Peter Reinhart's Multigrain Struan Bread
Reinhart's Crust and Crumb was one of the first baking books I bought. It introduced me to the basic concepts of bread baking. It was the first cookbook I had encountered that dealt with the science underlying the techniques described. Never mind that some of what Reinhart wrote in that book was not exactly correct, and some of his terminology was idiosyncratic. I didn't know better at that time, and the book inspired me to learn more and make breads I wouldn't have attempted otherwise.
All of Reinhart's books are personal in part, and I learned something about his history, including the role played in his life by some of the breads in Crust and Crumb. Among these was “Struan Bread,” which he developed when he had Brother Juniper's Bakery in Northern California. It was a best seller, was somewhat unique, and it helped establish him as a significant player in the “bread revolution.” Those who have made Struan Bread seem to enjoy it a lot. Many have written it is the best bread for toast they have ever had.
Somehow, I never got around to making Struan. I'm pretty sure this is because, in the version I first encountered in Crust and Crumb, Reinhart made much of the role played by leftover brown rice in the wonderful texture and flavor of this bread. I am not a brown rice fan. If Struan Bread required brown rice, it wasn't going to happen in my kitchen. On the other hand, his 100% Whole Wheat Bread became a favorite of mine and my wife's, and I made it quite often.
By time Reinhart wrote Whole Grain Breads (WGB), he had developed a 100% whole wheat version of Struan that was almost the same as his contemporaneous version of 100% Whole Wheat Bread. The newer version was also much more “permissive” about what cooked grains could be used. This weekend, I found myself with a bowl of leftover bulgur, and it occurred to me I could use it rather than brown rice in Struan Bread.
Now, Struan Bread is a multi-grain bread, but, in Reinhart's original formula, the main grain was bread flour. I have never made this version. I made the version in WGB which used all whole wheat flour. The other grains I used, besides bulgur, were polenta and rolled oats.
Struan, proofed and ready to score and bake
Struan baked and cooling
Struan cut profile & crumb
Struan crumb close-up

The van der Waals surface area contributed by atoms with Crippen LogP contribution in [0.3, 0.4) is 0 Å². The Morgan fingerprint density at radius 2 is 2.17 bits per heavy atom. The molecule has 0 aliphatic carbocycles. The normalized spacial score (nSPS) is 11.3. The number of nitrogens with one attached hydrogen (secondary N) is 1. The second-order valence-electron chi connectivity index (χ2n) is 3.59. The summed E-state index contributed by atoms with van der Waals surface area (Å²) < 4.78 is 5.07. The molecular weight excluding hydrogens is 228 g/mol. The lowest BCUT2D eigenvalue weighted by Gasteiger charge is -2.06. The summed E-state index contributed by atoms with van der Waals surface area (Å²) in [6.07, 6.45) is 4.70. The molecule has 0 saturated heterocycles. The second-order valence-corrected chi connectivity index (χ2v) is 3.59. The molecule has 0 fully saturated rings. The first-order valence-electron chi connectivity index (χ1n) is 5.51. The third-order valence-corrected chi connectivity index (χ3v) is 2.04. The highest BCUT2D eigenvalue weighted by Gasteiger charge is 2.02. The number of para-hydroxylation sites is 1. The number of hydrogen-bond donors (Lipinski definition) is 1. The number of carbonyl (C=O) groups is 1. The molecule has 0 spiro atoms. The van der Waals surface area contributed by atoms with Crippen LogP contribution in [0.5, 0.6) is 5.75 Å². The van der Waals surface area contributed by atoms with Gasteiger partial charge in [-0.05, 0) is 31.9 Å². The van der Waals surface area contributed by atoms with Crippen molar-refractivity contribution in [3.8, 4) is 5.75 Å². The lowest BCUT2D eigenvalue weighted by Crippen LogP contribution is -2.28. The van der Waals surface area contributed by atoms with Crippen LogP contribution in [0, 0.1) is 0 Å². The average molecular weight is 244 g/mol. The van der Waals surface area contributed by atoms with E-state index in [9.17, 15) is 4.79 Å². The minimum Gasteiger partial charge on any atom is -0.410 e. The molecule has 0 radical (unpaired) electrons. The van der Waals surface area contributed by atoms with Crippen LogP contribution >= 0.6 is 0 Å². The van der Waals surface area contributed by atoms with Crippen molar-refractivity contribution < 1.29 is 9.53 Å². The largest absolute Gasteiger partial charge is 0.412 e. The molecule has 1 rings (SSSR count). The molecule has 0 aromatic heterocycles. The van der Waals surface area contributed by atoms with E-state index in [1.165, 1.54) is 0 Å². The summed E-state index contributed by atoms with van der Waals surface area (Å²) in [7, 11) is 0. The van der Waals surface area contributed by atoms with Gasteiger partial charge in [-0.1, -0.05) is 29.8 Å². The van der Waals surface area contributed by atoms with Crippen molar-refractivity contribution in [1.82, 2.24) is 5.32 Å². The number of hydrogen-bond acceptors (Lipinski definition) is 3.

I followed Reinhart's instructions but found that the dough was very sloppy. I ended up adding about a quarter cup of flour during the mixing, and still ended up with a very loose, sticky dough – not what Reinhart described as slightly tacky. Rather than add yet more flour, I added a couple stretch and fold in the bowl episodes during bulk fermentation. By time the dough was ready to shape, it was still sticky, but easily managed with a light dusting of flour.
I searched TFL for members' blog entries on this bread after my loaf was out of the oven. I learned that the majority had baked earlier versions using bread flour, but several had baked the WGB version with whole wheat. Everyone who had, remarked on having to add significant amounts of flour to get a workable dough. I then went back and compared the versions of the Struan Bread formula in Crust and Crumb, The Bread Baker's Apprentice and Whole Grain Breads. I found that, in the earlier two books, Reinhart treated the cooked grain as a separate ingredient in the final dough, whereas in WGB it is included in the soaker. Reinhart's soaker consists of equal weights of water and grains, including the cooked grain. Thus, the cooked grain is, as it were, hydrated twice – once when it is cooked and again in the soaker. I think it is this change that accounts for the dough being so much wetter than the book says it should be. Why wasn't this caught in testing the recipes for the book? I don't know. If anyone else has a better and more complete explanation of this seemingly common issue with this formula, I would certainly like to hear it.
Reinhart's formula has a surprisingly high percentage of instant yeast, and I found that the dough expanded during bulk fermentation and proofing significantly faster than expected. In fact, by time I baked the loaf, it was so puffy, I was afraid I had over-proofed it, and it would collapse. So, I scored it very shallowly. Although it did not deflate, it had very little oven spring.
I sliced the loaf after it had cooled for about 2 hours. The crust was firm. The crumb was rather dense but reasonably well-aerated and moist. The flavor was complex and intense, with a strong whole wheat flavor and a strong honey background. My first impression was that this was a bread that one could make a meal out of, at least from a nutritional perspective. As expected, the flavors mellow and meld by the day after baking. It does make very good toast, but I believe I prefer Reinhart's “100% Whole Wheat Bread” to this whole wheat Struan. I plan on trying the “transitional” version of the Struan in WGB and, perhaps one of the earlier versions that got such wonderful reviews.
If I make this version again, I will 1) treat the cooked grains as Reinhart did in earlier versions of Struan, and 2) reduce the amount of instant yeast by a third to a half.
I think my wife would be perfectly happy if I just kept making this version. She loved it. This bread is so full of flavor and is so substantial, the versions with lesser proportions of whole grain flour may taste dull. We will see.